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Types of Operations

 

SECTION 1: INTRODUCTION

  1. The aim of this chapter is to give guidance on the tactics and techniques to be used by military forces when conducting operations in rural areas against an enemy employing unconventional methods and tactics.
  2. Once a unit has been mobilized and committed to its operational area and responsibilities, the commander of such a unit will find, on arrival, that he is required to:
    1. Provide for the security of his own base.
    2. Guard key installation's.
    3. When legally authorized, ensure control of the local population, perhaps by curfews, checkpoints, patrols, etc.
    4. Provide protection for movement of all kinds.
    5. Conduct area operations.
    6. Maintain a reserve to meet minor contingencies throughout his area and also possibly to react to the requirements of another force, operation or headquarters.
  3. The commander's appreciation will establish the priorities for the above tasks should it not be possible to conduct them simultaneously. It is most important that a reverse not be inflicted on the military forces soon after their arrival, not only because of the serious effect it would have on civilian morale, but also on the unit's morale.
  4. The desire to do everything at once with minimum resources must be balanced against the risk of defeat. The problem for the military force commander will be to decide what proportion of his resources he can afford to allot to the various tasks confronting him. He must decide his priority tasks and allocate his forces accordingly although, as operations develop, he will need to revise his priorities.
  5. It should be remembered that the enemy will seldom present a static target. Consequently the commander, in his planning, must not expect to conduct operations against fixed objectives. Bearing in mind the enemy's characteristics, he must be flexible enough to cater for all situations.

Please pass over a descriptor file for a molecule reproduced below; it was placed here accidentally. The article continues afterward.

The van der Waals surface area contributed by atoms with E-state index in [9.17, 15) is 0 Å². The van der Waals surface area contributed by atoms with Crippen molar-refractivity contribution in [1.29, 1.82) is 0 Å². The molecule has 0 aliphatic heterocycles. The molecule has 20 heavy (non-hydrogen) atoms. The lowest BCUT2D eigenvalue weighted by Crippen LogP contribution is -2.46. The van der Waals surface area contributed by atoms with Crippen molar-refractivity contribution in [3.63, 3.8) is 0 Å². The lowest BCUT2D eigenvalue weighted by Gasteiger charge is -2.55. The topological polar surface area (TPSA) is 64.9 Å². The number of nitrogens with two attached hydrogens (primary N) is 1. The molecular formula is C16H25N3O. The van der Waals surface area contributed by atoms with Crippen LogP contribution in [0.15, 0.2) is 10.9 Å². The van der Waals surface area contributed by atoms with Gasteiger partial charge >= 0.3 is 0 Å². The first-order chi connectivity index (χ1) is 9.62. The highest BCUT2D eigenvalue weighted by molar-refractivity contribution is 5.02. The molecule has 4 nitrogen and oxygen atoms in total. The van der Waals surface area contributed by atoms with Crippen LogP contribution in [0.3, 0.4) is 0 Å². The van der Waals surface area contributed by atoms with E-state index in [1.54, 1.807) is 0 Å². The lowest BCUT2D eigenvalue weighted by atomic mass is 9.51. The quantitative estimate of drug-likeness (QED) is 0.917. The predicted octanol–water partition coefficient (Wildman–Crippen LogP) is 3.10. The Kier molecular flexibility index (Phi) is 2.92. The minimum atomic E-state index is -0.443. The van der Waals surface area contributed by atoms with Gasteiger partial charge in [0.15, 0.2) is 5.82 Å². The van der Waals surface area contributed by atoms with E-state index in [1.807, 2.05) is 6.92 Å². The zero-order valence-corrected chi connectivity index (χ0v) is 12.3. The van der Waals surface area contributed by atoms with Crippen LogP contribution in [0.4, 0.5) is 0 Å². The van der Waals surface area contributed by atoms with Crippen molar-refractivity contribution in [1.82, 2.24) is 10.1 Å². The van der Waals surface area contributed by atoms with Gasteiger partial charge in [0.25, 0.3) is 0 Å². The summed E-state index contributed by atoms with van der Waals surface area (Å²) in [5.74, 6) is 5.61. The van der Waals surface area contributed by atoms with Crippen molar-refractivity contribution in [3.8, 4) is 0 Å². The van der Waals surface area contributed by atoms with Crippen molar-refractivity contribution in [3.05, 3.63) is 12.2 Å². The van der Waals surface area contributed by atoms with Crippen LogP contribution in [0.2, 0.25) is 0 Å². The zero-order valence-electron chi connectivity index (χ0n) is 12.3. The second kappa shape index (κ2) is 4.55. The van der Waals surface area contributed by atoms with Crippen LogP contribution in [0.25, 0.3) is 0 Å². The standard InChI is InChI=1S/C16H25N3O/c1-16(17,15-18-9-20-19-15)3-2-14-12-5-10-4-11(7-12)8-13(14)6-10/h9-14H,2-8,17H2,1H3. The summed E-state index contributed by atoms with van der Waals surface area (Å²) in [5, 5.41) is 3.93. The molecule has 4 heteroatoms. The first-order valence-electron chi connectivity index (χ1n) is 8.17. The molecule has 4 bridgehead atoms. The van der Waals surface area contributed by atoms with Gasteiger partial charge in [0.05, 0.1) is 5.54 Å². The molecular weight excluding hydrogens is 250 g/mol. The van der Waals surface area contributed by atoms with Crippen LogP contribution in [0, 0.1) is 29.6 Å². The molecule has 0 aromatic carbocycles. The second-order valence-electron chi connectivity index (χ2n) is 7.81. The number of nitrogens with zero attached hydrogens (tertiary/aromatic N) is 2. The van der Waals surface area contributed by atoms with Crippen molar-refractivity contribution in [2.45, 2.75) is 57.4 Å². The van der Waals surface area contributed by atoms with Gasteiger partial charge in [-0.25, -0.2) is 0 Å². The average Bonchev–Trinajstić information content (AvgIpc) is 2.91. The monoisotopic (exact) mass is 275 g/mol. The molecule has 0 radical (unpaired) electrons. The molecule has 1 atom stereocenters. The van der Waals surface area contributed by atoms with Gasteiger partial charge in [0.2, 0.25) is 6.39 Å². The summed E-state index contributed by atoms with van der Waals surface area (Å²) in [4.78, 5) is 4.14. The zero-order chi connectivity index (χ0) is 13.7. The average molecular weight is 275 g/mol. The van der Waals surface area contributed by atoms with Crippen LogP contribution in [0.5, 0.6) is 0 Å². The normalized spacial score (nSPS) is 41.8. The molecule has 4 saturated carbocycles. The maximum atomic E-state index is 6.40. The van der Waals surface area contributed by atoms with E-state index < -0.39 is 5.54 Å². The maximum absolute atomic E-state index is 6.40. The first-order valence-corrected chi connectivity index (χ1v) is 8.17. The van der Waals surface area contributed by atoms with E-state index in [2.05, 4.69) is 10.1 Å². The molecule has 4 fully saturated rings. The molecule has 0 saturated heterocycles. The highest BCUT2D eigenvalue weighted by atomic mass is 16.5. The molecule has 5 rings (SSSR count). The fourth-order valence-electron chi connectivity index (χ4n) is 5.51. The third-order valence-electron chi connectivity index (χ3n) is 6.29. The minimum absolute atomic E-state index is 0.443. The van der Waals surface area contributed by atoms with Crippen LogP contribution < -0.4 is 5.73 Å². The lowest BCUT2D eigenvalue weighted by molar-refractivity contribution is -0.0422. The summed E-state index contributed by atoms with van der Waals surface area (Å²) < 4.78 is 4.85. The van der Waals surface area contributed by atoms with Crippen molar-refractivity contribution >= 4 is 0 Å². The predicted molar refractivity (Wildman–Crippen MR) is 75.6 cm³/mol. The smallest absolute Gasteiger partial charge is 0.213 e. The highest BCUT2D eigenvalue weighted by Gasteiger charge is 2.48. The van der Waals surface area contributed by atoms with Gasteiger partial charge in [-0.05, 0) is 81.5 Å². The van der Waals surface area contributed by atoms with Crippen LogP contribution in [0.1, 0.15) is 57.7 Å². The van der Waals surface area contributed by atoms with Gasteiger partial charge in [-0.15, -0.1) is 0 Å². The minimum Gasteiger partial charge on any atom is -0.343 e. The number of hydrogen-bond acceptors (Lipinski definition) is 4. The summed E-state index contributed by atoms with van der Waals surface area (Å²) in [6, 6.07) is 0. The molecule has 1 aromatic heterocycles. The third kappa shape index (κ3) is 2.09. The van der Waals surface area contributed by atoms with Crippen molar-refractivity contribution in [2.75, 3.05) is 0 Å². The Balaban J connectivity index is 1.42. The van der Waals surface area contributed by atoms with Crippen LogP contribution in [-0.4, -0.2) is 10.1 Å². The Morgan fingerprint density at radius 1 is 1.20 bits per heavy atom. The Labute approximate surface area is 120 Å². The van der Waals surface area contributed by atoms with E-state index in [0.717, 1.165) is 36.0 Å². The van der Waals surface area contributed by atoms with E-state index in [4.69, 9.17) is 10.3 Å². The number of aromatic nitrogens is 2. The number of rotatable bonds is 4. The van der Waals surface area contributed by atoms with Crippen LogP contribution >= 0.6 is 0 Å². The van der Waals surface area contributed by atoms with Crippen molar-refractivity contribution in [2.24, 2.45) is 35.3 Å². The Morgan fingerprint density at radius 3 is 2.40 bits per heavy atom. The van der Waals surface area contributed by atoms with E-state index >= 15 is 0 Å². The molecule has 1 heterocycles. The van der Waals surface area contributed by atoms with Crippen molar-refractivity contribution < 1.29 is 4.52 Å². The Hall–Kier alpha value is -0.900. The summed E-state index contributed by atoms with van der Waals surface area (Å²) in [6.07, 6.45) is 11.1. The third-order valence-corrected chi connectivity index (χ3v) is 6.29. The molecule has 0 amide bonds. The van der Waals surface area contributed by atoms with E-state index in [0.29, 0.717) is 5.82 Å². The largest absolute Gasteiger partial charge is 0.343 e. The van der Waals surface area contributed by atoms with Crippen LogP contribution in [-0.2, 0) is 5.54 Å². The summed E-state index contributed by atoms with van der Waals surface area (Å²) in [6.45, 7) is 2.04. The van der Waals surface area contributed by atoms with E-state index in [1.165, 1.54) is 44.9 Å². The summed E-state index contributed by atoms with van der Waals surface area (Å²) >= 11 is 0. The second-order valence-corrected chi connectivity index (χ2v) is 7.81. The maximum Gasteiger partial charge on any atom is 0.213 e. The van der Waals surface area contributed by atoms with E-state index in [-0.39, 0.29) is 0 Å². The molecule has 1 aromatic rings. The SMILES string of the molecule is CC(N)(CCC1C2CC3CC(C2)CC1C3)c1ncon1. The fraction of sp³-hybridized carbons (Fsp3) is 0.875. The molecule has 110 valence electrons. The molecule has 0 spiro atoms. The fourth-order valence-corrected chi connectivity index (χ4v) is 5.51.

6. The four main requirements for success are:
    1. Encounter actions. The absolute necessity for the adoption of the actions set out in Chapter 6. Experience shows they ensure maximum success against terrorists in contacts or incidents and, equally as important, they save casualties.
    2. Snap shooting. The vital importance of accurate and quick shooting from all positions and all types of cover.
    3. Offensive action. The need for immediate offensive action, both in planning at all levels and also in tactical engagements.
    4. Discipline. The necessity in operations of discipline and all that it stands for. Terrorists will avoid action with disciplined troops but they can expect a measure of success against troops whose discipline is poor.

SECTION 2: BORDER CONTROL OPERATIONS

General

  1. Aim. The aim of border control operations or counter-penetration operations is to make the border as secure as possible, thereby preventing enemy groups from crossing; or preventing supplies or reinforcements from crossing to support enemy groups that may have succeeded in crossing.
  2. It is a known fact that part of the enemy's tactics and characteristics is to establish safe bases in neighboring countries from which they can launch their attacks across the border and to which they can return should the pressure applied against them by the military forces be too great. The very success of their operations is dependent upon these safe bases.
  3. The enemy has no respect for international boundaries and is able to cross the boundary, whether it be an imaginary line through the bush, a river, a rugged bit of coastline or even a fence, at preselected crossing places.